UK sellers already using Amazon FBA services will already know that storing and dispatching goods from another European State triggers a VAT registration requirement, regardless of the amount of income you are generating in that country. But what if you are thinking of taking the next step –into the USA?
There is no VAT in the USA, instead, it is GST (“Goods & Services Tax”). In Europe, different countries have different tax rates, filing frequencies, and other requirements. In The USA, different States have different tax rates, filing frequencies, and other requirements. In terms of whether you need to register for GST in any State the USA has the concept of tax “nexus”. Nexus is defined as a “connection to or presence within a state”.
Like the EU, having a physical connection – such as storing and dispatching goods from a State – means you will most likely have a tax nexus and a requirement to register for GST in that State. At the time of writing Amazon has fulfillment centres in 27 States, but that doesn’t mean that your goods will be stored in all of those States if you sign up to FBA services. Two of those States (Delaware and New Hampshire) don’t actually have any GST at the time of writing. Most of the remaining States have specific laws and/or policies that assert owning inventory in their state or using a warehouse is enough to create “substantial nexus”.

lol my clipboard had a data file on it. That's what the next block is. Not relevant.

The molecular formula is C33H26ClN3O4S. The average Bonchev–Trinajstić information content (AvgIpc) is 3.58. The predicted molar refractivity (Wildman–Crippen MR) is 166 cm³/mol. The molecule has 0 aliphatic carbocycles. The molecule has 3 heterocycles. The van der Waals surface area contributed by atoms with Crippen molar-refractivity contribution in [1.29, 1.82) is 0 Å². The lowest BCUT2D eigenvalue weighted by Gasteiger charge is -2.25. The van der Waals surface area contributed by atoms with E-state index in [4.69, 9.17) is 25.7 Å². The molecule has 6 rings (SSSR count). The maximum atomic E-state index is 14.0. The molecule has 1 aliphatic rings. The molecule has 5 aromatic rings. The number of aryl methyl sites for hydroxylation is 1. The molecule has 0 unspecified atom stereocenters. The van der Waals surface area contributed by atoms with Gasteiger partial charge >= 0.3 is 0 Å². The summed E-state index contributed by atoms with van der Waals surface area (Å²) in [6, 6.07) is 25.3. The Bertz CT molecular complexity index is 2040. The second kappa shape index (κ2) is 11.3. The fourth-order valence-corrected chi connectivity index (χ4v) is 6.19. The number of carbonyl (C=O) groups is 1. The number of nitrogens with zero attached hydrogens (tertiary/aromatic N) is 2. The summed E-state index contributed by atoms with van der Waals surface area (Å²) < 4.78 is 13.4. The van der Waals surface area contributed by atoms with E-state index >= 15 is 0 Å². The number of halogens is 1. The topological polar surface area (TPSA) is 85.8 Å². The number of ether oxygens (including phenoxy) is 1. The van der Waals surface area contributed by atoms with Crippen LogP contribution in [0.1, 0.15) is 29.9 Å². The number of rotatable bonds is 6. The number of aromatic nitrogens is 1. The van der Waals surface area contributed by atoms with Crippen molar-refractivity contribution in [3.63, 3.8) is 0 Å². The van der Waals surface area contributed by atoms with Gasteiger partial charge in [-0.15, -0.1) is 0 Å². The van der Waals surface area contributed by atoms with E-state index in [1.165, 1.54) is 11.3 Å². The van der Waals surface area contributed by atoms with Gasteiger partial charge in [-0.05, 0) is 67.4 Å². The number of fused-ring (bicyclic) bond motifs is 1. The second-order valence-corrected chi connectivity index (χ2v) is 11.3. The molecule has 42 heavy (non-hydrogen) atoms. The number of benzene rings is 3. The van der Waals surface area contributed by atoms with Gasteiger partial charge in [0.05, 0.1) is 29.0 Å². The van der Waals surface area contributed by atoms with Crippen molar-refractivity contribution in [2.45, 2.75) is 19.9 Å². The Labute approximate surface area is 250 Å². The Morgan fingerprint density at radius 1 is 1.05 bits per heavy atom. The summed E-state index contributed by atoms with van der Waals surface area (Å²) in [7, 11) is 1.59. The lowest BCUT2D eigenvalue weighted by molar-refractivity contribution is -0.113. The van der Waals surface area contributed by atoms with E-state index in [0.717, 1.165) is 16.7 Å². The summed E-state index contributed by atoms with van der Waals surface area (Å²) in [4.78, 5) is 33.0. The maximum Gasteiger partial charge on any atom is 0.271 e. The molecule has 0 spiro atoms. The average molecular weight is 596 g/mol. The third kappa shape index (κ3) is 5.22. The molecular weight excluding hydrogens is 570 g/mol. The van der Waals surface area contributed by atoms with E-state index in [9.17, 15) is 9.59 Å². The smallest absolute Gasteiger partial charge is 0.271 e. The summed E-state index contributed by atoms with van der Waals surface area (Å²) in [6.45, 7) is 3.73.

What you sell might not actually be taxed, but generally, it will be as the majority of what is sold through FBA fits the definition of taxable property, and as such, it is going to be taxable to almost all of your customers. However, some states do not tax groceries, some or all clothing, and dietary supplements; however, other states do tax those items.
As you can imagine, with different rules in different States and having to file returns in each States puts a not insignificant cost onto compliance. But if you are new to the USA market and have minimal sales, to begin with, you might want to consider the materiality of your compliance exposure. Whilst any State will assert that you should be registered straight away if you were charged a penalty and interest for failing to register that may well be less than the cost of compliance. Taking a commercial view, immediate registration may not be the best idea.
Some States have however now introduced Marketplace Tax Collector laws (again much like those in Europe, except that in this case the marketplace collects and remits the tax, as opposed to merely ensuring that sellers are registered). One advantage of this is that is taking the responsibility away from the seller. It’s probably fair to assume that more States will follow.